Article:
Here’s the thing about Volkswagens: when you cross into the earliest examples, models used in wartime, or vans with lots of windows, the price of entry changes dramatically. No longer is it just an air-cooled ‘Dub; it is an artifact. That wasn’t always the case, I’m sure, but given the significance of this 1944 KDF Type 82e here on eBay, I’m not at all shocked by the half-million dollar asking price. Thanks to Barn Finds reader Wiley R. for sending it in.
The history factor on this 1944 “Beetle” – not its official name, at this point – is incredibly high. As one of the few of the earliest examples to survive the bombings of the factories in World War II, that alone makes it historically significant. Adding to its museum-ready status is that it was delivered new to Hermann Goring, a member of Nazi party and World War I fighter pilot. I’m not saying that’s a positive anecdote, but the historical significance of this car is impossible to deny.
The fact that the KDF/VW has survived with so much of its originality intact is downright incredible. It retains its matching numbers engine and transmission – even if it was removed for servicing, it was bolted right back in. The interior retains all of its original paint, but the exterior has been repainted to a mediocre quality at some point. So many of the parts are unique to the KDF, including the engine lid and smaller details like the tail lights and hubcaps – and they’re all still attached.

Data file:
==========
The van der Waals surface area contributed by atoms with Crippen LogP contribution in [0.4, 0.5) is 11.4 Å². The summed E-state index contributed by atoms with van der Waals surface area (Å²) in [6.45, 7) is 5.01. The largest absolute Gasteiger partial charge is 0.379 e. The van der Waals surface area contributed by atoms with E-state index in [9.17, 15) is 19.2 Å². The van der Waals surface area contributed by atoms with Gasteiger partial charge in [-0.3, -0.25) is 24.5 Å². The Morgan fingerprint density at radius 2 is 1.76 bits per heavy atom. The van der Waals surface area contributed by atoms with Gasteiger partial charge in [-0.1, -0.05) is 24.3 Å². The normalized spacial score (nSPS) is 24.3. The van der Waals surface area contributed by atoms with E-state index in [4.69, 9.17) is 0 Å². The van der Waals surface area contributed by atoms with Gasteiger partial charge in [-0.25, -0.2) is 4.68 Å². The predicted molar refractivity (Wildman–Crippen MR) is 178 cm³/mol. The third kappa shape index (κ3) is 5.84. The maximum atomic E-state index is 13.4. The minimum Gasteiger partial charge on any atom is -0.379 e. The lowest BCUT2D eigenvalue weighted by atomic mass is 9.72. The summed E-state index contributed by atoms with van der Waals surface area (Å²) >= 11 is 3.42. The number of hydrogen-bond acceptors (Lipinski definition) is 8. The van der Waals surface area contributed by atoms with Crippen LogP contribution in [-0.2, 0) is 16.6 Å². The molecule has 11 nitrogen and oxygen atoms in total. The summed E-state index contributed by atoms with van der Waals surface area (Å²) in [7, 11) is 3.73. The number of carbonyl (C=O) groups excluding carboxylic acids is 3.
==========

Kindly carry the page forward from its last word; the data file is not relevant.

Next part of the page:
How on earth does this car still exist? That’s the question in my mind. To survive Allied bombing in WWII in unbelievable on its own, but to make it all this time without being more seriously altered with newer Beetle components is mind-blowing. I do think this KDF/VW is important enough that it should, for lack of a better word, be institutionalized and retained as a historical marker as one of the biggest shocks to happen to the automobile industry. Does anyone think it will fetch the asking price?